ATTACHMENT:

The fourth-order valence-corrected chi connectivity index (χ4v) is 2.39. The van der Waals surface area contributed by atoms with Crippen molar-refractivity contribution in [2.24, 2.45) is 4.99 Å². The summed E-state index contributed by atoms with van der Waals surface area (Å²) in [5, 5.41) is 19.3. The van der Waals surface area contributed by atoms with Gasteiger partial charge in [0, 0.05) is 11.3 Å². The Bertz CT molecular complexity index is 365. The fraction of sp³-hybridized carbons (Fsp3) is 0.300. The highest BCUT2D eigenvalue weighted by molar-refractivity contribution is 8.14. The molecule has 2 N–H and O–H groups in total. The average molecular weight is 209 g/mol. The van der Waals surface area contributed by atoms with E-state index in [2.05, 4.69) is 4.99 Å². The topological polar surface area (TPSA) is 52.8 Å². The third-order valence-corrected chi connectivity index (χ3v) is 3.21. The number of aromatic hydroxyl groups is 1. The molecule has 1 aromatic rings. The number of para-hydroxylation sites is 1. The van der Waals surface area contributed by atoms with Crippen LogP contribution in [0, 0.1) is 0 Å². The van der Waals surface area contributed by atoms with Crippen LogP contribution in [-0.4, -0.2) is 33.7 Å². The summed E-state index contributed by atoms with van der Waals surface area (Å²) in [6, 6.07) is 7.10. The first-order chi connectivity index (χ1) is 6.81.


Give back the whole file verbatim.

The fourth-order valence-corrected chi connectivity index (χ4v) is 2.39. The van der Waals surface area contributed by atoms with Crippen molar-refractivity contribution in [2.24, 2.45) is 4.99 Å². The summed E-state index contributed by atoms with van der Waals surface area (Å²) in [5, 5.41) is 19.3. The van der Waals surface area contributed by atoms with Gasteiger partial charge in [0, 0.05) is 11.3 Å². The Bertz CT molecular complexity index is 365. The fraction of sp³-hybridized carbons (Fsp3) is 0.300. The highest BCUT2D eigenvalue weighted by molar-refractivity contribution is 8.14. The molecule has 2 N–H and O–H groups in total. The average molecular weight is 209 g/mol. The van der Waals surface area contributed by atoms with E-state index in [2.05, 4.69) is 4.99 Å². The topological polar surface area (TPSA) is 52.8 Å². The third-order valence-corrected chi connectivity index (χ3v) is 3.21. The number of aromatic hydroxyl groups is 1. The molecule has 1 aromatic rings. The number of para-hydroxylation sites is 1. The van der Waals surface area contributed by atoms with Crippen LogP contribution in [0, 0.1) is 0 Å². The van der Waals surface area contributed by atoms with Crippen LogP contribution in [-0.4, -0.2) is 33.7 Å². The summed E-state index contributed by atoms with van der Waals surface area (Å²) in [6, 6.07) is 7.10. The first-order chi connectivity index (χ1) is 6.81.